When cricket becomes boring, you pick on the groundsman, the umpires and yobbos in the crowd. Mercifully, people usually leave the seagulls alone. In elections timidity and negativity encourage the scapegoating of groups like asylum seekers, people perceived as foreign, and the young unemployed. This enables parties to deal with resentment felt by people who do not enjoy the economic and social benefits to which they believe themselves entitled.

In the absence of any larger view of the national interest, such feelings cannot be discussed reasonably. There are no criteria for judging them. They fester. So, to avoid losing the voters, resentment must be accepted and deflected. The best way to deflect them is to work on the prejudices of the people who hold them. That is why in this election campaign both parties have declared open season on asylum seekers and the young unemployed.

Cricket improves when teams realise that there are worse things than losing. We might hope that this will happen in Australian political life. In the meantime, if you do not fly high and fast, watch out.


Andrew HamiltonAndrew Hamilton is the consulting editor for Eureka Street. He teaches at the United Faculty of Theology in Melbourne.

Topic tags: federal election, julia gillard, tony abbott, race to the bottom, asylum seekers, young unemployed, hunt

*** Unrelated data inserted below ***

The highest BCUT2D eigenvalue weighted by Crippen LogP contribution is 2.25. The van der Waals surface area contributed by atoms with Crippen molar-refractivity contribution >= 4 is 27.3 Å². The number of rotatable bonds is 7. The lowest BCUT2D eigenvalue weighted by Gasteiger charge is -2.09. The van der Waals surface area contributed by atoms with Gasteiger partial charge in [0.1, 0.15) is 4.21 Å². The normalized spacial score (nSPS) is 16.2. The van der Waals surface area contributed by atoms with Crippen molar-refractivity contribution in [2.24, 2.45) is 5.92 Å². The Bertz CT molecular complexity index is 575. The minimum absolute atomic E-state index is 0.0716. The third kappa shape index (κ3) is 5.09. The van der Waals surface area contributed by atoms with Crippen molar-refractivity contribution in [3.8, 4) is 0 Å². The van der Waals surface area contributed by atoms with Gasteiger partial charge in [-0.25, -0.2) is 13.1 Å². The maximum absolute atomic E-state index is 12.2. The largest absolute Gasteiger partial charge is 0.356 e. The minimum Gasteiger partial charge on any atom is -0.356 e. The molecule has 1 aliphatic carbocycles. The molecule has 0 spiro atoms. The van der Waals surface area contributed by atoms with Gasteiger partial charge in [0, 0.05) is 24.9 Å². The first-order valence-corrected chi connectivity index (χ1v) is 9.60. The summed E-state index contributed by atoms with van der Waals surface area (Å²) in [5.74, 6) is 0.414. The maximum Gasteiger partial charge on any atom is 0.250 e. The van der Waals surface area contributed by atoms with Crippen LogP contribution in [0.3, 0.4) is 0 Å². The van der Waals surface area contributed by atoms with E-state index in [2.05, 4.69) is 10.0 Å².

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Existing comments

Andrew, it's not just the young unemployed who are targeted, it's all unemployed who are demonised. And the specifics of the harassment are hardly ever articulated: the insanely punitive expectations that for the sub-survival pittance grudgingly given, the recipients must incur the travel and phone expenses which a person in full-time employment incurs (what is 2-5?) and be routinely subjected to various forms of humiliation in the process. It's the older unemployed who often feel the most pariah-ed, with less hope for any relief. Think how people on starvation welfare feel when they are surrounded by the constant spending advertisement and the assumption in nearly all TV programmes that the characters are employed with time and money to spare.

Your article makes good points but falls short on this one. If only more people could relect that they could be fired, retrenched or incapacitated through illness or accident without warning.

In Paris, when the ghosts of oppression resurface too obviously, the targeted rise up and front the pollies and police with a few molotov cocktails. I don't know whether the reluctance of Australians to do likewise is because we are too polite or civilised or because we really are too self-centred.
SMK | 19 August 2010


Distressingly accurate analysis.
Robert Smith | 19 August 2010


Dispiriting indeed! But I believe from my experience of working across the public-private sectors, that this political malaise reflects a deeper societal problem of `us` not having an overarching and coherent community `project` or story-line at the heart of our community.

What is Australia about? Is it about social solidarity and mutual support and interdependence, or are we free-wheeling individual consumers in a national or even global marketplace.In most of Europe that has been decided in one direction; for most of the last two centuries in America it has been in the opposite direction, though under Obama that debate is now live if not necessarily spelt out, and very bitter/divisive.